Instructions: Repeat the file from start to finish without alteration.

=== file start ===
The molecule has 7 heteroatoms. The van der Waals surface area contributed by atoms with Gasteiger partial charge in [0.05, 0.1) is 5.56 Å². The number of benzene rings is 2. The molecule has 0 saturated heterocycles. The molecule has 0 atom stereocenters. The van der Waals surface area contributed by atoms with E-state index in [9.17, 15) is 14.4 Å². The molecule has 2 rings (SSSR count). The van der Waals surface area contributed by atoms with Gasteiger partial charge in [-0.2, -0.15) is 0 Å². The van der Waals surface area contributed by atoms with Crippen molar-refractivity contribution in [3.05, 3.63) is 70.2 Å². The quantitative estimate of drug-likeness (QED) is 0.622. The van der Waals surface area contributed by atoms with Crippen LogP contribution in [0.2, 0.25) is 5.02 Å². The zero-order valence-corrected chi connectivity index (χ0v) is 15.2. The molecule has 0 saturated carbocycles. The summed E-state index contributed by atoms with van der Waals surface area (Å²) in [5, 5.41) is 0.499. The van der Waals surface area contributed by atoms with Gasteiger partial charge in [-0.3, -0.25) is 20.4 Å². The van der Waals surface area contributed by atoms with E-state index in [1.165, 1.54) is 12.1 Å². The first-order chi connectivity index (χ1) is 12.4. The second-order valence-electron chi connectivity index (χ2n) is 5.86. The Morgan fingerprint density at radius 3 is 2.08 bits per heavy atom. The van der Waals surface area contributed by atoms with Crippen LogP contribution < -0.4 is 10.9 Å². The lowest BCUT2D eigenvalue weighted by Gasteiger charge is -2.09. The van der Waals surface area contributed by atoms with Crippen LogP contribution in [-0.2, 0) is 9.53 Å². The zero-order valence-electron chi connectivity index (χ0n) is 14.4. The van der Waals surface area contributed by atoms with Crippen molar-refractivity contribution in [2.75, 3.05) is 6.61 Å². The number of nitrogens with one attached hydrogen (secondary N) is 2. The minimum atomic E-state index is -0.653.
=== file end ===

The molecule has 7 heteroatoms. The van der Waals surface area contributed by atoms with Gasteiger partial charge in [0.05, 0.1) is 5.56 Å². The number of benzene rings is 2. The molecule has 0 saturated heterocycles. The molecule has 0 atom stereocenters. The van der Waals surface area contributed by atoms with E-state index in [9.17, 15) is 14.4 Å². The molecule has 2 rings (SSSR count). The van der Waals surface area contributed by atoms with Gasteiger partial charge in [-0.2, -0.15) is 0 Å². The van der Waals surface area contributed by atoms with Crippen molar-refractivity contribution in [3.05, 3.63) is 70.2 Å². The quantitative estimate of drug-likeness (QED) is 0.622. The van der Waals surface area contributed by atoms with Crippen LogP contribution in [0.2, 0.25) is 5.02 Å². The zero-order valence-corrected chi connectivity index (χ0v) is 15.2. The molecule has 0 saturated carbocycles. The summed E-state index contributed by atoms with van der Waals surface area (Å²) in [5, 5.41) is 0.499. The van der Waals surface area contributed by atoms with Gasteiger partial charge in [-0.3, -0.25) is 20.4 Å². The van der Waals surface area contributed by atoms with E-state index in [1.165, 1.54) is 12.1 Å². The first-order chi connectivity index (χ1) is 12.4. The second-order valence-electron chi connectivity index (χ2n) is 5.86. The Morgan fingerprint density at radius 3 is 2.08 bits per heavy atom. The van der Waals surface area contributed by atoms with Crippen LogP contribution < -0.4 is 10.9 Å². The lowest BCUT2D eigenvalue weighted by Gasteiger charge is -2.09. The van der Waals surface area contributed by atoms with Crippen LogP contribution in [-0.2, 0) is 9.53 Å². The zero-order valence-electron chi connectivity index (χ0n) is 14.4. The van der Waals surface area contributed by atoms with Crippen molar-refractivity contribution in [2.75, 3.05) is 6.61 Å². The number of nitrogens with one attached hydrogen (secondary N) is 2. The minimum atomic E-state index is -0.653.